Grades: Bryant earns A in Falcons' win
JAN 13, 2013 5:51p ET
- His tippy-toe touchdown reception in the first quarter, extending Atlanta's lead to 10-0.
- The 19-yard catch in the waning seconds, paving the way for Matt Bryant's game-winning kick.
- The emotional images of Gonzalez holding back tears after the Falcons' harrowing victory. Prior to Sunday, Gonzalez (six catches, 51 yards, one TD) had registered the most games in NFL history without a playoff win.
Coffman's balletic 16-yard catch in the first quarter, prefacing Gonzalez's touchdown, was something to behold. In fact, it inspired a number of Tweets from Cincinnati media (and presumed Bengals fans), with many openly wondering how/when Coffman (three total catches in 2010 and '11) had acquired such grace as a receiver.
From the end of the second quarter to the beginning of the fourth — roughly a 19-minute span — the Falcons allowed consecutive drives of 58, 60, 80, 80 and 62 yards, resulting in three Seahawks touchdowns. That's not a recipe for championship football. It's usually not one for winning football during the playoffs, either.
Bottom line: Yes, Atlanta looked strong in certain spots on Sunday, but the club should also feel fortunate that Seattle squandered one major scoring chance in the first half — when Wilson incurred a rare "rookie moment" and allowed a sack to thwart a potentially easy field goal as the clock expired. The Falcons were very lucky to enjoy a 20-0 halftime advantage.
From a compartmental standpoint, the Falcons' pass rush (two sacks, four QB hits) had a reasonably productive outing. However, the blitz-inspired near-sack on the Seahawks' final scoring possession — which ended up as a Wilson-to-Marshawn Lynch reception for 24 yards (putting the ball at the 3-yard line) — had the appearance of a back-breaking play at the time.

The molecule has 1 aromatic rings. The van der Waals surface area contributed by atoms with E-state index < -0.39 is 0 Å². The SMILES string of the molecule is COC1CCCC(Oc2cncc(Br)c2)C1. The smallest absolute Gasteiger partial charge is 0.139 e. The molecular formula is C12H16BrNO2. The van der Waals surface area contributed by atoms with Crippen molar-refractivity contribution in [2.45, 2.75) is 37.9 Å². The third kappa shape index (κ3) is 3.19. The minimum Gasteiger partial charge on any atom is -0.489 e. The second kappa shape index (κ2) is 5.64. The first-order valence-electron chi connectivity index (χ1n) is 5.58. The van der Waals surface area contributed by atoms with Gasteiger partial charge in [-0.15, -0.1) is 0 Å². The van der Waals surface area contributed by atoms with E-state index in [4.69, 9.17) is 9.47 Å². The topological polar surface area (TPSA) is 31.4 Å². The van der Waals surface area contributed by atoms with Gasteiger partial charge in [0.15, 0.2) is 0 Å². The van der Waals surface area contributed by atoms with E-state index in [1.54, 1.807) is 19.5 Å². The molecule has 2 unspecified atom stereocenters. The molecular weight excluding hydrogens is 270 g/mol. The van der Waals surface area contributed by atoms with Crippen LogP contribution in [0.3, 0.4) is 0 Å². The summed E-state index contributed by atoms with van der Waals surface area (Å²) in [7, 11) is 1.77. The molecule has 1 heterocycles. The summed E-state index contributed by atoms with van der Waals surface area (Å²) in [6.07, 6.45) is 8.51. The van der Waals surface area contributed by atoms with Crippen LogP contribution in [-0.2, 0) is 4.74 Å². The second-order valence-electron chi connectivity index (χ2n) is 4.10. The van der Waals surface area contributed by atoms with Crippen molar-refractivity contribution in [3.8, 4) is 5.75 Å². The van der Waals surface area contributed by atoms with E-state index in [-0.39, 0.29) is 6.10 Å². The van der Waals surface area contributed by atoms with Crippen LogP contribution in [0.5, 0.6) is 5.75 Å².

On the plus side, Atlanta's defense should be commended for holding Lynch — who was riding a career-best streak of five games of 100-plus rushing yards — to just 46 on the ground (83 total).
Bryant nailed three kicks of 37, 39 and 49 yards, with the last clinching the Falcons' playoff victory. But his day didn't go without some controversy: Immediately before his game-winning field goal, Seahawks head coach Pete Carroll had called a timeout (verified by television), essentially icing the Atlanta kicker.
Before Bryant's kick, at least three whistles preceded his progression after the snap. But he attempted the freebie anyway . . . and missed to the right.
My take: In today's "blame-game" society, Bryant must have heard the whistles long before his first try. So, you cannot assume that he would have missed the REAL kick (if no Carroll timeout).
And yet, that's exactly how things will be portrayed in the Sunday and Monday postmortems. Oh well.
Seattle's always-dangerous Leon Washington collected only 61 incident-free return yards on Sunday — a wonderful coup for the Atlanta special teamers.